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Where I’m Going to be This Weekend

I’m going to be at the La Belle Winery in Amherst, New Hampshire, participating in a short fiction slam with other former students and instructors of the Odyssey Writer’s Workshop. (Jim Macdonald and I were guest instructors there, once upon a time.)

I’ve never participated in a slam before (group readings at conventions and the like, yes, but that was within the tribe, as it were) and certainly never one at a winery.

This should be fun.  If you’re in or around Amherst NH this weekend with $25 burning a hole in your pocket ($15 if you’re a student; $10 if you’re a teenager), you might think of stopping by.

Today’s Cranky Observation

If ever I needed to present any evidence that this blog post by Matthew Yglesias was mindboggling in its sheer wrong-headedness, this quote alone would do the trick:

Transforming a writer’s words into a readable e-book product can be done with a combination of software and a minimal amount of training.

It appears that even noted bloggers on politics and economics aren’t exceptions to the widespread belief that novels aren’t so much made objects as they are the naturally-occurring fruit of the fiction tree.

There are a whole lot of things that have to happen to an author’s manuscript before the printer, or the e-book producer, ever gets hold of it, and surprise, all of these things involve the services of people who expect to get paid for their labor.  Yes, the author could do these things him-or-herself,  or could hire other people to do them for him/her – but authors generally have other things to do with their money (such as eating, or paying the internet bill), and other things to do with their time (such as writing more books.)

Maybe some things could be better for authors than, in the current scheme of things, they are . . . but improving the lot of authors by bringing down traditional publishing is a bit like improving the lot of coal miners by closing down all the mines.

Farewell to the Island

vpxiGayHead Light

 

 

 

The Viable Paradise workshop is over for another year.  We had writing and music and pancakes and jellyfish and a sky full of stars.  (Also, if you were me, lobster tacos at the Lookout restaurant, and I just have to say, that was one of the best things I’ve ever tasted done to a lobster.)

The photo, by the way, is of the Gay Head Lighthouse on the Cliffs of Aquinnah — one of the five lighthouses on the island.  (The others are East Chop, West Chop, Edgartown, and Cape Pogue.) It’s called “Gay Head” because the headland there is a multi-hued clay cliff.  Obligatory literature reference:  The harpooneer Tashtego, in Moby-Dick, was a Native American from Gay Head.

If you wanted to apply to VP this year and couldn’t make it, next year’s applications open on 1 January 2015.

Busy busy busy

If posting is kind of sparse for a week or so, it’ll  because Jim Macdonald and I are down on Martha’s Vineyard, where we’ll be teaching at the Viable Paradise sf/fantasy writer’s workshop.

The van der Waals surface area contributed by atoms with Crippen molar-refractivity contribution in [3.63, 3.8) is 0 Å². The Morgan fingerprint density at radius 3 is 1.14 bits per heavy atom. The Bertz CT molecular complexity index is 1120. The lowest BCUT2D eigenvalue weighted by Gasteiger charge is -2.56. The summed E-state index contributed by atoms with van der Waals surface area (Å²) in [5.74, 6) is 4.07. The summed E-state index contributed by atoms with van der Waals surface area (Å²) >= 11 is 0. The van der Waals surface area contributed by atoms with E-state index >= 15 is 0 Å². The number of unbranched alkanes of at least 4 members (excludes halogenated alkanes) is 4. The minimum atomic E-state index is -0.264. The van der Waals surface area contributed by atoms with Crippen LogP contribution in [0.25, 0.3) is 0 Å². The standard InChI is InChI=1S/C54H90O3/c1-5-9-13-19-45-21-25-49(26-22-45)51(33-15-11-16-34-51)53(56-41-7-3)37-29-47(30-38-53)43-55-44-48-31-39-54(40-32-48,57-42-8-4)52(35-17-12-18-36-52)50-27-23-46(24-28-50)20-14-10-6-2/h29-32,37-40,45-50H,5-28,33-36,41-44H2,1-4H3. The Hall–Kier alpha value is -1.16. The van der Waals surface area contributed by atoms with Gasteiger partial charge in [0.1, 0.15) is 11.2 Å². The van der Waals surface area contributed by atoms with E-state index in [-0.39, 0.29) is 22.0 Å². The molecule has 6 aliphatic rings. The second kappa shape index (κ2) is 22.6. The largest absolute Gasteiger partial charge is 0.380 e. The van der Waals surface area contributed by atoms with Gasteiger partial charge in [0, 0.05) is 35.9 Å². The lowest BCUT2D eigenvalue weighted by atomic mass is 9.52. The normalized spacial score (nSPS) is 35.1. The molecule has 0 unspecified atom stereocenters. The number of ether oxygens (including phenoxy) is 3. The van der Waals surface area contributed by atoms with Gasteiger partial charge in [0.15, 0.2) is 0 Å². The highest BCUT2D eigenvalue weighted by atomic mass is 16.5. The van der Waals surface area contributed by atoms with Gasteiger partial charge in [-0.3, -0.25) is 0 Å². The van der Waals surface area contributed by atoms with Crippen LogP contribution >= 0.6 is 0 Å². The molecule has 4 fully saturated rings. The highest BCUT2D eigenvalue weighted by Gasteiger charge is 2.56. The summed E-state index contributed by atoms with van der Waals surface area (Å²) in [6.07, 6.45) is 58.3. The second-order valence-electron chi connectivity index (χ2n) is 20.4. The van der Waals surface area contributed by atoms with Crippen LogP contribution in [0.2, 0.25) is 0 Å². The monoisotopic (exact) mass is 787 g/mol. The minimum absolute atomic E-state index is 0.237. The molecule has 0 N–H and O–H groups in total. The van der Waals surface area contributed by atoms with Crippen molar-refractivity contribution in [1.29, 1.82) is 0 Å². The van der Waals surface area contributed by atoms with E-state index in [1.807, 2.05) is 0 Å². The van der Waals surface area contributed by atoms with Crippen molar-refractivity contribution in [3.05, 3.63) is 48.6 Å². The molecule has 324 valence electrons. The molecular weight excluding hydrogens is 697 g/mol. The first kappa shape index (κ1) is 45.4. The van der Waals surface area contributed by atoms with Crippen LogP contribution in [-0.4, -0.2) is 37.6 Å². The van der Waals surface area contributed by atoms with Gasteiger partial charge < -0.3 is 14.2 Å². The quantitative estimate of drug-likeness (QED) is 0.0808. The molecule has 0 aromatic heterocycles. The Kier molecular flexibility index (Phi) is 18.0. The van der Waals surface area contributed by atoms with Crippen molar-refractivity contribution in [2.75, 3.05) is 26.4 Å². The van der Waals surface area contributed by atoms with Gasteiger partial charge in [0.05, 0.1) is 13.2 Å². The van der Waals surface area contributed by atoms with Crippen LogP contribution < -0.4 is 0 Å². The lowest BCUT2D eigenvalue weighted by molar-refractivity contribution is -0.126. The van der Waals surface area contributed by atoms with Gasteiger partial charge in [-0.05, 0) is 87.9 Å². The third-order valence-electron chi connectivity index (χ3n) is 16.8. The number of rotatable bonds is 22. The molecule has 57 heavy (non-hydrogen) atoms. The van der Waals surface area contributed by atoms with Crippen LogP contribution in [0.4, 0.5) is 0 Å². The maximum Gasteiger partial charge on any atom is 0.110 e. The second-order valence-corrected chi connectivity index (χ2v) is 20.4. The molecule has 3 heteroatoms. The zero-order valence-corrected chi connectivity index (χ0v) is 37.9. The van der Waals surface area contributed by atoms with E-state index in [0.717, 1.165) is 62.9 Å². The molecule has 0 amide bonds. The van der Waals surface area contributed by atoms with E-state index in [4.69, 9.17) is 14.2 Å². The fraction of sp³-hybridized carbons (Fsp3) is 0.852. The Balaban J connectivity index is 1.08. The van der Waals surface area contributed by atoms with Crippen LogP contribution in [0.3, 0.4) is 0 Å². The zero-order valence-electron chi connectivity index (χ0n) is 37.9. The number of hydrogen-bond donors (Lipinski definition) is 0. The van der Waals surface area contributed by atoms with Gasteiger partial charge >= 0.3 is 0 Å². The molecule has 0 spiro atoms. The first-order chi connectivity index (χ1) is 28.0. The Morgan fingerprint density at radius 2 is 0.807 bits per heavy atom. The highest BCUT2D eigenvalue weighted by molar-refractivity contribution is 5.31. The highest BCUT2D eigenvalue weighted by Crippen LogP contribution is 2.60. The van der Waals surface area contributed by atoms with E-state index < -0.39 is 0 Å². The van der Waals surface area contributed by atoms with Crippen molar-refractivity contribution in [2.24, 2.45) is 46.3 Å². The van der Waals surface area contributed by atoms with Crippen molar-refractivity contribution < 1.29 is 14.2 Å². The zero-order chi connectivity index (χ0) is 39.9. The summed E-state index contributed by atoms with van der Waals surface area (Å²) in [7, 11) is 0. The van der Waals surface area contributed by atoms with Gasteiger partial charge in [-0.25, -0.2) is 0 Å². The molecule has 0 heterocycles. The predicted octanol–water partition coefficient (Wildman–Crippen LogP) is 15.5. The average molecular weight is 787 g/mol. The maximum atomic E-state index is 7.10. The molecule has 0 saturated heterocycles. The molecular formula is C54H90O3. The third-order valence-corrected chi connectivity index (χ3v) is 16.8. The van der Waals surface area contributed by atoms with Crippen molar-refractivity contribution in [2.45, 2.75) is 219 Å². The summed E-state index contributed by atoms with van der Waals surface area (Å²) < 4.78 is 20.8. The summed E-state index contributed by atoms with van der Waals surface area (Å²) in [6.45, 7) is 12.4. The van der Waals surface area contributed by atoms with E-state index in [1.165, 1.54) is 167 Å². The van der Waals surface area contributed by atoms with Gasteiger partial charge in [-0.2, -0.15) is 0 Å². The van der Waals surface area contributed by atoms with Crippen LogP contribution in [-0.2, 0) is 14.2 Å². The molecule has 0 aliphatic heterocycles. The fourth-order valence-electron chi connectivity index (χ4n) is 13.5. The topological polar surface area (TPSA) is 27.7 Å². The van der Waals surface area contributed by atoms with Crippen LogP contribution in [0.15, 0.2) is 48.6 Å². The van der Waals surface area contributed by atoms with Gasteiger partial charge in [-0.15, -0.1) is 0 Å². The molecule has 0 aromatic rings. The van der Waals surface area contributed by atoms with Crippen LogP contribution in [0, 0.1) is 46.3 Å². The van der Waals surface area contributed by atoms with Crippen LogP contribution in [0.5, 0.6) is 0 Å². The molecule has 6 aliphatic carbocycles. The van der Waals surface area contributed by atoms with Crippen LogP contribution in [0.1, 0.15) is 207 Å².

As usual, we expect to learn as much as we teach.  There’s something about hanging out with a bunch of fellow writers and talking about technique and craft and what Edward Gorey so aptly referred to as “the unspeakable horror of the literary life” that works that way.

Of Course It’s a Good Post; After All, I Agree with It

Jonathan Owen, over at Arrant Pedantry, on twelve common mistakes made by people who write about grammatical mistakes.

Fair warning, for those who want it:  Like most scholars of linguistics, he’s a descriptivist, not a prescriptivist.  (As the header of this post suggests, so am I.)  If descriptive grammar is the sort of thing that makes your milk of human kindness go all sour and curdled, you probably don’t want to go there.

Gently Does It

Or, yet another cause of reader disgruntlement.

Readers – especially readers of fiction — don’t like being pushed to a particular conclusion.  They want to feel like they got there all by themselves.

Writers, on the other hand, often have specific conclusions that they want their readers to reach: this character is good and noble, and should be loved and respected; that other character is bad and wicked, and deserves whatever bad fate is coming to him or her; this course of action is socially useful and morally desirable and worthy of emulation; that other course of action is thoroughly despicable and morally bankrupt, not to mention just plain tacky.

The urge to make all of these things crystal clear to the reader is a hard one to resist.  But resist it we must, lest our stories end up sounding like the adventures of Goofus and Gallant of Highlights for Children fame.  (Surely I’m not the only person out there who as a young reader used to fantasize about staking out the insufferable Gallant over an anthill?)  I’ve talked before about the dangers of over-subtlety, but this area is one of a handful of places where the big danger lies in the other direction.  When you’re luring the reader to your desired conclusion, you need to be subtle as all heck about it – plant the necessary clues well in advance, but don’t point at them while you’re doing it, and for heaven’s sake don’t have your protagonist monologue about your conclusion afterward.